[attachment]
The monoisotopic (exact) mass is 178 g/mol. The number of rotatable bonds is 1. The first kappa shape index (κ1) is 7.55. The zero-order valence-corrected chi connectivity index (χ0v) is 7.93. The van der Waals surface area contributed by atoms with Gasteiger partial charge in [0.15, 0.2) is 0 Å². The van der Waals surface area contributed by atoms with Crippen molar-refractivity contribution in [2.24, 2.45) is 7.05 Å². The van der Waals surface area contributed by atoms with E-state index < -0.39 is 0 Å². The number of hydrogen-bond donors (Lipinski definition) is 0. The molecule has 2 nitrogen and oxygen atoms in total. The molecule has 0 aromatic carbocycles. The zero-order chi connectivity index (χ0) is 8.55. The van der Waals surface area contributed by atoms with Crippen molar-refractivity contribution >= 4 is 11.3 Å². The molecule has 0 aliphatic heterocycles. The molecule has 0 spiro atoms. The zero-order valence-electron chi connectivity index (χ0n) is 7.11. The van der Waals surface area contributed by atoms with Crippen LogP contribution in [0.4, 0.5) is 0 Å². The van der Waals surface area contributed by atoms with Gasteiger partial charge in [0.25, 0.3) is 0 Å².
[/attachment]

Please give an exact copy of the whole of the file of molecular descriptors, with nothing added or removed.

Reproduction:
The monoisotopic (exact) mass is 178 g/mol. The number of rotatable bonds is 1. The first kappa shape index (κ1) is 7.55. The zero-order valence-corrected chi connectivity index (χ0v) is 7.93. The van der Waals surface area contributed by atoms with Gasteiger partial charge in [0.15, 0.2) is 0 Å². The van der Waals surface area contributed by atoms with Crippen molar-refractivity contribution in [2.24, 2.45) is 7.05 Å². The van der Waals surface area contributed by atoms with E-state index < -0.39 is 0 Å². The number of hydrogen-bond donors (Lipinski definition) is 0. The molecule has 2 nitrogen and oxygen atoms in total. The molecule has 0 aromatic carbocycles. The zero-order chi connectivity index (χ0) is 8.55. The van der Waals surface area contributed by atoms with Crippen molar-refractivity contribution >= 4 is 11.3 Å². The molecule has 0 aliphatic heterocycles. The molecule has 0 spiro atoms. The zero-order valence-electron chi connectivity index (χ0n) is 7.11. The van der Waals surface area contributed by atoms with Crippen LogP contribution in [0.4, 0.5) is 0 Å². The van der Waals surface area contributed by atoms with Gasteiger partial charge in [0.25, 0.3) is 0 Å².